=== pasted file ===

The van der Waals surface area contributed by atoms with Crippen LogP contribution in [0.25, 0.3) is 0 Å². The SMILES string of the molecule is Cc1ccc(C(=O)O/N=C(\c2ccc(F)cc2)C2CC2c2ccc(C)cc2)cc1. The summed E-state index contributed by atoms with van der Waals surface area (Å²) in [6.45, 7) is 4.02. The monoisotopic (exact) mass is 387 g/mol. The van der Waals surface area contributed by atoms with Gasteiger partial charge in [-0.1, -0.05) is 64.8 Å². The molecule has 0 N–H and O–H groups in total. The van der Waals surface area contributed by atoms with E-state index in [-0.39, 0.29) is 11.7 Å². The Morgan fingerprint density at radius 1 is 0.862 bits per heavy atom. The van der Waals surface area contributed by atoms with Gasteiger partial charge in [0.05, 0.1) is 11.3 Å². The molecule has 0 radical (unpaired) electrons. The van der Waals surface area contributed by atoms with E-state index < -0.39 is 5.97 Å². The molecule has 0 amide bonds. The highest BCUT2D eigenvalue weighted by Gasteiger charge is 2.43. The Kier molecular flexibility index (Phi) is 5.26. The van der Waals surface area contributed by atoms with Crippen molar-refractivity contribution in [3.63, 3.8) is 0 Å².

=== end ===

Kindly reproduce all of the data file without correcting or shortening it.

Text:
The van der Waals surface area contributed by atoms with Crippen LogP contribution in [0.25, 0.3) is 0 Å². The SMILES string of the molecule is Cc1ccc(C(=O)O/N=C(\c2ccc(F)cc2)C2CC2c2ccc(C)cc2)cc1. The summed E-state index contributed by atoms with van der Waals surface area (Å²) in [6.45, 7) is 4.02. The monoisotopic (exact) mass is 387 g/mol. The van der Waals surface area contributed by atoms with Gasteiger partial charge in [-0.1, -0.05) is 64.8 Å². The molecule has 0 N–H and O–H groups in total. The van der Waals surface area contributed by atoms with E-state index in [-0.39, 0.29) is 11.7 Å². The Morgan fingerprint density at radius 1 is 0.862 bits per heavy atom. The van der Waals surface area contributed by atoms with Gasteiger partial charge in [0.05, 0.1) is 11.3 Å². The molecule has 0 radical (unpaired) electrons. The van der Waals surface area contributed by atoms with E-state index < -0.39 is 5.97 Å². The molecule has 0 amide bonds. The highest BCUT2D eigenvalue weighted by Gasteiger charge is 2.43. The Kier molecular flexibility index (Phi) is 5.26. The van der Waals surface area contributed by atoms with Crippen molar-refractivity contribution in [3.63, 3.8) is 0 Å².